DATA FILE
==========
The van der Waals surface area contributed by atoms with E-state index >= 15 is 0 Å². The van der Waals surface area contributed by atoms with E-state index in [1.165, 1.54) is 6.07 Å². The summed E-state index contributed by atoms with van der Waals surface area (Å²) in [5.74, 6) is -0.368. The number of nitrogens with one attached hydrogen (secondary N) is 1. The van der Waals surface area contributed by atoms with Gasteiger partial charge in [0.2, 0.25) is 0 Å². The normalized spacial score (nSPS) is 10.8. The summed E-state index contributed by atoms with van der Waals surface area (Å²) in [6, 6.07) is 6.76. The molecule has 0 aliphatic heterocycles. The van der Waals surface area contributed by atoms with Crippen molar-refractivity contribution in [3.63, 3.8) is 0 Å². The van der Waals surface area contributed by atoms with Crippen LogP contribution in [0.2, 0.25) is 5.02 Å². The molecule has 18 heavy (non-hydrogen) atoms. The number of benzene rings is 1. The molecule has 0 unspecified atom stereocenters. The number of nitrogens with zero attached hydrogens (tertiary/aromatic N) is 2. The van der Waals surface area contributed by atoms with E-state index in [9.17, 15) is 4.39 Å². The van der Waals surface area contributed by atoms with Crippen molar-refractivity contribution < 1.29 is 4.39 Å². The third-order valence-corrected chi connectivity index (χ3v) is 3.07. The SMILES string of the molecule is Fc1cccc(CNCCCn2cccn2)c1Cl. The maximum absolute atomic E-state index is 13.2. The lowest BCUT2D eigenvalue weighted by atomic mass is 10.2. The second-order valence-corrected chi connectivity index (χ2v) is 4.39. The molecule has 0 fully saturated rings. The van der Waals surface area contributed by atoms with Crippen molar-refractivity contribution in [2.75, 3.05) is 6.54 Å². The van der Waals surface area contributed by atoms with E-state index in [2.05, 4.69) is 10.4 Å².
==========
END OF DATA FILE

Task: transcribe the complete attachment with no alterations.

The van der Waals surface area contributed by atoms with E-state index >= 15 is 0 Å². The van der Waals surface area contributed by atoms with E-state index in [1.165, 1.54) is 6.07 Å². The summed E-state index contributed by atoms with van der Waals surface area (Å²) in [5.74, 6) is -0.368. The number of nitrogens with one attached hydrogen (secondary N) is 1. The van der Waals surface area contributed by atoms with Gasteiger partial charge in [0.2, 0.25) is 0 Å². The normalized spacial score (nSPS) is 10.8. The summed E-state index contributed by atoms with van der Waals surface area (Å²) in [6, 6.07) is 6.76. The molecule has 0 aliphatic heterocycles. The van der Waals surface area contributed by atoms with Crippen molar-refractivity contribution in [3.63, 3.8) is 0 Å². The van der Waals surface area contributed by atoms with Crippen LogP contribution in [0.2, 0.25) is 5.02 Å². The molecule has 18 heavy (non-hydrogen) atoms. The number of benzene rings is 1. The molecule has 0 unspecified atom stereocenters. The number of nitrogens with zero attached hydrogens (tertiary/aromatic N) is 2. The van der Waals surface area contributed by atoms with E-state index in [9.17, 15) is 4.39 Å². The van der Waals surface area contributed by atoms with Crippen molar-refractivity contribution < 1.29 is 4.39 Å². The third-order valence-corrected chi connectivity index (χ3v) is 3.07. The SMILES string of the molecule is Fc1cccc(CNCCCn2cccn2)c1Cl. The maximum absolute atomic E-state index is 13.2. The lowest BCUT2D eigenvalue weighted by atomic mass is 10.2. The second-order valence-corrected chi connectivity index (χ2v) is 4.39. The molecule has 0 fully saturated rings. The van der Waals surface area contributed by atoms with Crippen molar-refractivity contribution in [2.75, 3.05) is 6.54 Å². The van der Waals surface area contributed by atoms with E-state index in [2.05, 4.69) is 10.4 Å².